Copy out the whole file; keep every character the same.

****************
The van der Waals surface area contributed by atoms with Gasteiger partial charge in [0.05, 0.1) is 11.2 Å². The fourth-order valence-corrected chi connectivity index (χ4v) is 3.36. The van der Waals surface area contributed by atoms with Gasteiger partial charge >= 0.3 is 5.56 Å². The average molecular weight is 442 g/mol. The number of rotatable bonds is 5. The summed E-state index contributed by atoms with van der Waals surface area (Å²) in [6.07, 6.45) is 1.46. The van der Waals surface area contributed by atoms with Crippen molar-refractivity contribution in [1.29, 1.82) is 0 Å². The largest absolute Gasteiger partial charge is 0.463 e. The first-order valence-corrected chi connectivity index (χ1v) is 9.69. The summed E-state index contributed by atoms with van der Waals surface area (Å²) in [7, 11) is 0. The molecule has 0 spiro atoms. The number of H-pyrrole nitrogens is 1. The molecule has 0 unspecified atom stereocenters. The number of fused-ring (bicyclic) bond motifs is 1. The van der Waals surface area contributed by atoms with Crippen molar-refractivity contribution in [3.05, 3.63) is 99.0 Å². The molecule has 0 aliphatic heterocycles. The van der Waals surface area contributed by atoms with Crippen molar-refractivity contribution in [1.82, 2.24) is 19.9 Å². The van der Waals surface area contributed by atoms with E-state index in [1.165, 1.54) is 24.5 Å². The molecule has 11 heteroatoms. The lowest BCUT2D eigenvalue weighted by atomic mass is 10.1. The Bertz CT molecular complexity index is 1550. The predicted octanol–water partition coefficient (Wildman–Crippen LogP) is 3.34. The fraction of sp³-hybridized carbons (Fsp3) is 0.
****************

The van der Waals surface area contributed by atoms with Gasteiger partial charge in [0.05, 0.1) is 11.2 Å². The fourth-order valence-corrected chi connectivity index (χ4v) is 3.36. The van der Waals surface area contributed by atoms with Gasteiger partial charge >= 0.3 is 5.56 Å². The average molecular weight is 442 g/mol. The number of rotatable bonds is 5. The summed E-state index contributed by atoms with van der Waals surface area (Å²) in [6.07, 6.45) is 1.46. The van der Waals surface area contributed by atoms with Crippen molar-refractivity contribution in [1.29, 1.82) is 0 Å². The largest absolute Gasteiger partial charge is 0.463 e. The first-order valence-corrected chi connectivity index (χ1v) is 9.69. The summed E-state index contributed by atoms with van der Waals surface area (Å²) in [7, 11) is 0. The molecule has 0 spiro atoms. The number of H-pyrrole nitrogens is 1. The molecule has 0 unspecified atom stereocenters. The number of fused-ring (bicyclic) bond motifs is 1. The van der Waals surface area contributed by atoms with Crippen molar-refractivity contribution in [3.05, 3.63) is 99.0 Å². The molecule has 0 aliphatic heterocycles. The van der Waals surface area contributed by atoms with Crippen molar-refractivity contribution in [1.82, 2.24) is 19.9 Å². The van der Waals surface area contributed by atoms with E-state index in [1.165, 1.54) is 24.5 Å². The molecule has 11 heteroatoms. The lowest BCUT2D eigenvalue weighted by atomic mass is 10.1. The Bertz CT molecular complexity index is 1550. The predicted octanol–water partition coefficient (Wildman–Crippen LogP) is 3.34. The fraction of sp³-hybridized carbons (Fsp3) is 0.